Applications of adaptive control in IAV

There have been many researches revolving around the issue of how to apply adaptive control techniques to automotive industry in 1990s. The adaptive control theory makes a great contribution to the noise and vibration problems. The unique approach of integrating adaptive pseudo-feedforward and feedback control has enhanced performance of vehicles [5]. In Holzmann et al. (1997) a possible solution, called Adaptive Cruise Control system (ACC), to the problem of designing special control systems to support drivers are proposed. Unlike conventional cruise control systems, whose only purpose is to keep a fixed speed, ACC slides from cruise control to a distance-control mode if a slower vehicle is detected ahead [2]. In this text, a recursive parameter estimation method, known as one method of adaptive control, is used to deal with the changes. All changes in vehicle parameters can be detected on-line. Ackermann has separated the steering task of the driver into two major parts, a primary task called "path following" and a secondary task called "disturbance attenuation" [3]. As the task of path following is much easier than the other one, efforts are mainly put into the task of disturbance attenuation. This task is assigned to an automatic control system since human being has to react for some seconds after the disturbance comes to him or her. Drivers do not have to pay much attention on disturbance attenuation while using this automatic controller, which can react to the disturbance quickly. From this point of view, adaptive control techniques that require response time for determining the controller parameters do not fit for dealing with the task of disturbance attenuation. Load adaptive real-time algorithms have been applied to the problem of a connected convoy of two vehicles. The whole convoy model takes account of ten degrees of freedom, and 14 non-linear differential equations represent the dynamics [4]. Adaptive control algorithms are quite suitable for this real-time situation.

In the following part, two applications of adaptive control in the field of intelligent autonomous vehicles will be illustrated specifically.

An adaptive control algorithm for route guidance is explained in the first example. The objective of route guidance is to plan an appropriate route. It is obvious that navigation is one of the most important problems of intelligent vehicles.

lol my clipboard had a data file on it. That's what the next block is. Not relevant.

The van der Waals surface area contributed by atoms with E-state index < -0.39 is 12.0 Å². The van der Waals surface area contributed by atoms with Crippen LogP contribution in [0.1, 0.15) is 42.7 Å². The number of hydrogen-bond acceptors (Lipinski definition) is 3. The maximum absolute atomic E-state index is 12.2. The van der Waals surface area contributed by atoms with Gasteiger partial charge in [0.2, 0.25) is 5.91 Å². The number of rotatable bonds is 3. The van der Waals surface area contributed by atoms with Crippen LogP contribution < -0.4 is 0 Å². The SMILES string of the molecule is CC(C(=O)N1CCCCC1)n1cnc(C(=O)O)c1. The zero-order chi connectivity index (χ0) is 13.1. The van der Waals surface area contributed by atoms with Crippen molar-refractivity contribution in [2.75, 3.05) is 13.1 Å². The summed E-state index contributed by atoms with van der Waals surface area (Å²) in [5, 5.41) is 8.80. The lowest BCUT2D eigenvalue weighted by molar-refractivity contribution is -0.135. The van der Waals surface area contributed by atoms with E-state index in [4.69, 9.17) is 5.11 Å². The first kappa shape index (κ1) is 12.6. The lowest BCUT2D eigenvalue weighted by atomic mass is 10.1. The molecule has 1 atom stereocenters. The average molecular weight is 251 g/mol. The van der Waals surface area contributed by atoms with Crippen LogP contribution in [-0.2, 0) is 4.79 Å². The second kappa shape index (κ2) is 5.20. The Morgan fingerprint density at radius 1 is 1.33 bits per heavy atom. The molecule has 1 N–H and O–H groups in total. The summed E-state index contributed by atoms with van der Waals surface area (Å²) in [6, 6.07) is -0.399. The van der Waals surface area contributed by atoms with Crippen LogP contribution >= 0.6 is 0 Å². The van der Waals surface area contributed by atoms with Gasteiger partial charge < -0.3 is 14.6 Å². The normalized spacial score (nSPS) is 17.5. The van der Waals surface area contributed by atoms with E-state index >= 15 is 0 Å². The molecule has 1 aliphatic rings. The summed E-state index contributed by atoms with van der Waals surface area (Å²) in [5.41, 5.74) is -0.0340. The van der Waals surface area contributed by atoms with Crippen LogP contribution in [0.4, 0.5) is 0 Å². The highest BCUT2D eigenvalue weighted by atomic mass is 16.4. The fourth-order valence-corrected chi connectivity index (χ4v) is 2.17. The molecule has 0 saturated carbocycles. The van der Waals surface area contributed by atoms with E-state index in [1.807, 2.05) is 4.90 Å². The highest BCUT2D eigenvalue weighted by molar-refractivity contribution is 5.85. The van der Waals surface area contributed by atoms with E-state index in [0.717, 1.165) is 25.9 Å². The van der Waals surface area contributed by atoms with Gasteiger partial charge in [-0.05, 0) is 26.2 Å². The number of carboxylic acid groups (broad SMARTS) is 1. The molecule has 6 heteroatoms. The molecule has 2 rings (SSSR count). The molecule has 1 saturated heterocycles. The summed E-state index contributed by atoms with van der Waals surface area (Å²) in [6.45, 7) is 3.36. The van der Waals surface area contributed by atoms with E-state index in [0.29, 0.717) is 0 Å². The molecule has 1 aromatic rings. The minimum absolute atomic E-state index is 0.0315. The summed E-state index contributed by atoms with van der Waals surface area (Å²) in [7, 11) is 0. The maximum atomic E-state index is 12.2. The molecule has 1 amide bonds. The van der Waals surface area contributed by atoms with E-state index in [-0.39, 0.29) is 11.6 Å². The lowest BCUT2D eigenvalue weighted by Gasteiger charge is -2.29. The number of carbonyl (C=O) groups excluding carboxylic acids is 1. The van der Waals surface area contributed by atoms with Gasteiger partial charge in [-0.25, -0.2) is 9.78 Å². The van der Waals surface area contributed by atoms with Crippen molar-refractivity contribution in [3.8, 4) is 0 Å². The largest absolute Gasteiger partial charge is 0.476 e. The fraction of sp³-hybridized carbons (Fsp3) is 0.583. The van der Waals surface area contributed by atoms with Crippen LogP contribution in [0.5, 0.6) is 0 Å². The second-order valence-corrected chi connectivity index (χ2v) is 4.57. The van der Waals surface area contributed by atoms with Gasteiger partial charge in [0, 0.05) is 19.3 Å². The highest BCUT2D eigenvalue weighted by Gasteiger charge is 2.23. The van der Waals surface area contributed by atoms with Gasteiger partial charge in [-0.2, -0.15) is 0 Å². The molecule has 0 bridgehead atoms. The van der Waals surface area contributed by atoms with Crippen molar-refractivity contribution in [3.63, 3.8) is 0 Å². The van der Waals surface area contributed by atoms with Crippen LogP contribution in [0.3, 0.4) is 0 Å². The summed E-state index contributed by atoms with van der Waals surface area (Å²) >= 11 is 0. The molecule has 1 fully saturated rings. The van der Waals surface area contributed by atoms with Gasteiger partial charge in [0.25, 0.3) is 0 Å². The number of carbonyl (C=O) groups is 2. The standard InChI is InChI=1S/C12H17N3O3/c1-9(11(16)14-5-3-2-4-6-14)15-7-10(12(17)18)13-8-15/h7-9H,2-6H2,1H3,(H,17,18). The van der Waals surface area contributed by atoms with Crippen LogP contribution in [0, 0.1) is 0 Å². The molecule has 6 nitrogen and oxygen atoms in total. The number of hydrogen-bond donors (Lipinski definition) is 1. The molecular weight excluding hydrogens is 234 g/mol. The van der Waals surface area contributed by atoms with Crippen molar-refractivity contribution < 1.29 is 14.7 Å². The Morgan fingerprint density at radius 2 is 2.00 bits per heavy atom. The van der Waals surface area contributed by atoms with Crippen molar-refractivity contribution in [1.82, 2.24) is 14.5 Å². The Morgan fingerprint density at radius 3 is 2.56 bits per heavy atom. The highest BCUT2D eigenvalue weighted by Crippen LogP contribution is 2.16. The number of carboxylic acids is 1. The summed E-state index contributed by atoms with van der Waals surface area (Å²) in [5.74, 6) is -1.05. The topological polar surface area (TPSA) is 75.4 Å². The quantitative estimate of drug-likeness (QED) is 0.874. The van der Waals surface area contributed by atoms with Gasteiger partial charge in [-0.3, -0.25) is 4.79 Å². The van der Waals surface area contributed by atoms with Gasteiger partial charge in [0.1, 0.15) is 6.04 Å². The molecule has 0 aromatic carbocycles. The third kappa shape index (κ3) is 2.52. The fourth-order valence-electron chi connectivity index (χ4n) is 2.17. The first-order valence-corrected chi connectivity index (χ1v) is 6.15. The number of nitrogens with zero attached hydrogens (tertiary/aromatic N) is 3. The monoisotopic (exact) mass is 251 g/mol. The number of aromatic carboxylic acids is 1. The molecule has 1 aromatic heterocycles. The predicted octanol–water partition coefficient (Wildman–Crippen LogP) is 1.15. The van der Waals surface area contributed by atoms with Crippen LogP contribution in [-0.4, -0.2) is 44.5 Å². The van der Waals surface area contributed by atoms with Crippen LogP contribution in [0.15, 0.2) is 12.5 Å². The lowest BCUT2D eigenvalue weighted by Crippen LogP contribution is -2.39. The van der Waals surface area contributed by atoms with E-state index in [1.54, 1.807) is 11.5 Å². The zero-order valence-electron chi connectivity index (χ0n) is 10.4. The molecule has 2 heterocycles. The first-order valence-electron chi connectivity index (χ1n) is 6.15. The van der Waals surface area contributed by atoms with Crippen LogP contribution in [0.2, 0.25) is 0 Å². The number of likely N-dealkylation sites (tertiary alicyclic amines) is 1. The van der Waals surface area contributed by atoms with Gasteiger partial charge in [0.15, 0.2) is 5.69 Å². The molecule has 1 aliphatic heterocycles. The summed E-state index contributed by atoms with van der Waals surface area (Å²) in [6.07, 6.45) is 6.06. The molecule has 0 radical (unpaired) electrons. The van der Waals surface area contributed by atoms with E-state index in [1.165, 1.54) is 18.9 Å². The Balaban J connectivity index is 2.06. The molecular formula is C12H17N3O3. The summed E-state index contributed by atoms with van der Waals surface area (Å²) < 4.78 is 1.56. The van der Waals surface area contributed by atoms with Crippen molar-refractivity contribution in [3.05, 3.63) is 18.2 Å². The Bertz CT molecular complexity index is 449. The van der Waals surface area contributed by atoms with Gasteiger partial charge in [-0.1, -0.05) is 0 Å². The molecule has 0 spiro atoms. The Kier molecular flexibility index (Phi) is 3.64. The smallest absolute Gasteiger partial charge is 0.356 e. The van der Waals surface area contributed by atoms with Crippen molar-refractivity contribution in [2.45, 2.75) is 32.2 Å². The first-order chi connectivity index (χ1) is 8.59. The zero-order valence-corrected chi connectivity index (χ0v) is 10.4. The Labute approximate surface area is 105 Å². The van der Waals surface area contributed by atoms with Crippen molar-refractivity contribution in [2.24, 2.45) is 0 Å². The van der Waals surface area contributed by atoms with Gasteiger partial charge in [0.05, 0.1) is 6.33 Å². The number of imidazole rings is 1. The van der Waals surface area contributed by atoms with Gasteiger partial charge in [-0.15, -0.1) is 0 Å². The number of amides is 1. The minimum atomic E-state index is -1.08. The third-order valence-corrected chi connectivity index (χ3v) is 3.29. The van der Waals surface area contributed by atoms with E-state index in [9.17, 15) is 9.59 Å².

Many algorithms that are used to solve the navigation problem have been put forward during past years. However, these algorithms cannot easily address the problems arising from huge road-network databases, constrained computation time, and rapid real-time database changes [6]. In addition, even if a complex road-network map can be stored in the vehicle system, it would take much time to find the most suitable route, as well as to response to the rapid changes. Owing to the constraints of memory size and computation time, the algorithm for route guidance must be required to limit the size of map which is installed in the vehicle system. Moreover, the conditions of road and traffic are changing constantly. The route guidance algorithm must have a strong adaptability to varying conditions.

To address the problems above, a real-time adaptive control technique for route guidance has been developed. A hierarchical map structure is used to avoid excessive consumption of memory capacity and to reduce time-consuming searching in this algorithm. As presented in previous discussion, the key capability of indirect adaptive control is to estimate the controller parameters in real-time. The algorithm needs to run on-line in order to adapt to changing traffic conditions. Hence, adaptive control techniques can be made use of to tackle the problems caused by dynamic traffic conditions.

On the basis of the above factors, the characteristics of the algorithm can be concluded that [6]:

The road network is displayed as various categories of nodes and the route information is gathered from hierarchical layered maps.

The database used to store maps is separated from other databases.

It only allows searching one layered map at an assumed time.

Different algorithms are integrated on the same search tree.

Having considered all the characteristics, a route guidance algorithm based on adaptive control has been depicted in the following diagram: